Tunnelgrub: can fit through spaces others couldn’t and roll Dex + Athletics to get out of bonds

Airtouched: add Wyrd to Initiative
Earthbones: add Wyrd to Strength out of combat for a scene
Fireheart: 9 again for Wits for one scene
Manikin: learn Contracts of Artifice as favored, Craft without penalty untrained
Snowtouched: 9 again on Intimidation and Subterfuge for a scene
Waterborn: breathe water for one scene (and not! air)
Woodblood: 9 again for Stealth and Survival outdoors with growing things

Bright One: light for a scene, can be brightened to impose -2 penalties (-4 to Darklings) for any targeting the Fairest for a scene
Dancer: 9 again for Expression and Socialize using dance and +1 when dodging
Draconic: one extra Health that functions like armor
Flowering: 8 again on Persuasion and Socialize
Muse: grant +2 for a scene to Craft, Expression, Persuasion, Socialize, Subterfuge

Cyclopean: have one handicapped sense but gets 9 again on Wits perception rolls
Farwalker: 9 again on Stealth and Survival to travel and get around
Gargantuan: add Wyrd to Size for one scene, granting temporary Health and bonuses for contested Strength
Gristlegrinder: bite for +2 lethal after a grapple
Stonebones: Wyrd as armor for one scene, subtracted from Dexterity rolls
Water-Dweller: hold breath for 30 minutes, no perception penalties for seeing underwater

Artist: 8 again on Crafts
Brewer: ferment a brew of Glamour in order to store it for later use – brews up to Wyrd score at any one time
Chatelaine: 9 again when depending on proper etiquette
Chirurgeon: 9 again on Medicine, can improvise medical tools
Oracle: once per chapter, can fortell one event
Smith: tinker with a tool to get a +1 equipment bonus from it for a day
Soldier: 9 again on Weaponry
Woodwalker: 8 again on Survival, can eat poisonous plants

Mantle functions differently:
Blessing of the Green: Gain extra Glamour when harvesting
Challenge of the Black Spear: Gain Glamour for defeating an opponent
Harvest of Whispers: Gain Glamour from things learned during a session
Feast of Ashes: Glamour to Willpower
–>all limited by Mantle level per session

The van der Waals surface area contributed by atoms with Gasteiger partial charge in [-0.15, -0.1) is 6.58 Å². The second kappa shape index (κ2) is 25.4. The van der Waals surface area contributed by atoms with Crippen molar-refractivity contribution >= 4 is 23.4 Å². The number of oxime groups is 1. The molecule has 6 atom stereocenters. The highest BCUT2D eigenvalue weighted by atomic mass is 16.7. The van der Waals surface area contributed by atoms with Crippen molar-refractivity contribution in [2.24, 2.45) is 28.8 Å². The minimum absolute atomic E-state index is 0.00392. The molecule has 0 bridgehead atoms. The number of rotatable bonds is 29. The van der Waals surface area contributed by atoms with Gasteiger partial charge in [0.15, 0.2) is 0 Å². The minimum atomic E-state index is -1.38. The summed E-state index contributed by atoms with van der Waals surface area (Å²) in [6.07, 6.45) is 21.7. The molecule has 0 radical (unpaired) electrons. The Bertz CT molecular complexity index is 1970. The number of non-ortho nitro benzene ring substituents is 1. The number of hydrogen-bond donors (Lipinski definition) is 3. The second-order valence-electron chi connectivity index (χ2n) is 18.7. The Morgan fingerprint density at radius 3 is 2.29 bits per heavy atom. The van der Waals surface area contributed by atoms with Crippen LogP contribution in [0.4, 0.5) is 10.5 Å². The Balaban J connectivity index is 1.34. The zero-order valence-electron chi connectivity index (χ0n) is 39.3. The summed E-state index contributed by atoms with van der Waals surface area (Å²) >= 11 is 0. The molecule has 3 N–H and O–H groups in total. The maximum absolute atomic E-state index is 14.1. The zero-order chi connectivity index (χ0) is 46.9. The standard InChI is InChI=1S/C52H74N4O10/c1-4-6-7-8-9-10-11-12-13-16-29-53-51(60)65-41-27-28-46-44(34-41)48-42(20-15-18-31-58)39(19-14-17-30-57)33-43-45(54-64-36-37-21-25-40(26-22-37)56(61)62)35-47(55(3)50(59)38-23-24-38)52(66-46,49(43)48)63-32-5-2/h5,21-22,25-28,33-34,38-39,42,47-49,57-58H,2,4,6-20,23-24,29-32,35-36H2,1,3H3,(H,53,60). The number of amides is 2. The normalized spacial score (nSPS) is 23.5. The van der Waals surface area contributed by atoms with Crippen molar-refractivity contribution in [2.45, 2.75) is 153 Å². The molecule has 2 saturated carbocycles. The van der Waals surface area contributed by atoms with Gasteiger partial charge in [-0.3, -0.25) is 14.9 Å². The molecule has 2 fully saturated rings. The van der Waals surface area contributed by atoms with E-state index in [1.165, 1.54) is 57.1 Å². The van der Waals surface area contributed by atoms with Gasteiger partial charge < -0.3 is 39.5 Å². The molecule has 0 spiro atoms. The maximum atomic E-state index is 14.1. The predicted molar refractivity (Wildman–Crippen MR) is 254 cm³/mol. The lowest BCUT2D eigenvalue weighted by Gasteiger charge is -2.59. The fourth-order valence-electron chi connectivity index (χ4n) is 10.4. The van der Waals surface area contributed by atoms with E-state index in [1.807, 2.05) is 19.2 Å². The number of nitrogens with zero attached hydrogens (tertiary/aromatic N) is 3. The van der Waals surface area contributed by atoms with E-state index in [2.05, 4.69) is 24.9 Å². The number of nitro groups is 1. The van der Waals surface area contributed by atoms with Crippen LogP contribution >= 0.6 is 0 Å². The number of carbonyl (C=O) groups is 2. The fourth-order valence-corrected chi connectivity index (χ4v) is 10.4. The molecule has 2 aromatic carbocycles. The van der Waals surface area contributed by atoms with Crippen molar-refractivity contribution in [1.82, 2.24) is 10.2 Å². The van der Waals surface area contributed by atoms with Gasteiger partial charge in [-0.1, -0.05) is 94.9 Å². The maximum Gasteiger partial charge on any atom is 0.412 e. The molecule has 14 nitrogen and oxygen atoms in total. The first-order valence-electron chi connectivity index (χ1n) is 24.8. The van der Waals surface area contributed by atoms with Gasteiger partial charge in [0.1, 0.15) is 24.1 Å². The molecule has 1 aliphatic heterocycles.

On Production Values

An aspect of gaming that is often overlooked is presentation of the game itself. When buying a game book we certainly pay attention to the quality of the art, layout and printing. Why not pay attention therefore to the quality of the other materials we use in gaming? What about having beautiful character sheets, beautiful dice, beautiful tokens or markers etc…? Why not be concerned about the gaming environment as well? Isn’t it cooler to game in a dank dungeon with flickering candles than in a room with doilies and floral print sofas?

Some things are beyond our control obviously, when we game, but some things can be done with a limited budget and plenty of creativity.

For example, Doug and I recently ran a game of Changeling: the Lost for our local game store (a perfectly brilliant place called Gamescape North Bay). To make the game more immersive and enjoyable we covered the tables with cloths, and set out candles and props suited to the game’s setting. Then we spent a good amount of time and energy making sure the character sheets and materials for the game looked fabulous and set the tone.

The Character Sheets looked like this, unopened:

And we had special character sheets to represent the Others (the True Fae) who appeared late in the gaming session:

We even had special 3×5 cards made up for single use items, Trifles, and Goblin Fruit that we handed out in game:

Changeling: The Lost

Changeling: The Lost is the most recent game released by White Wolf. It is Changeling for the NWoD, and is actually quite different from the original Changeling: The Dreaming.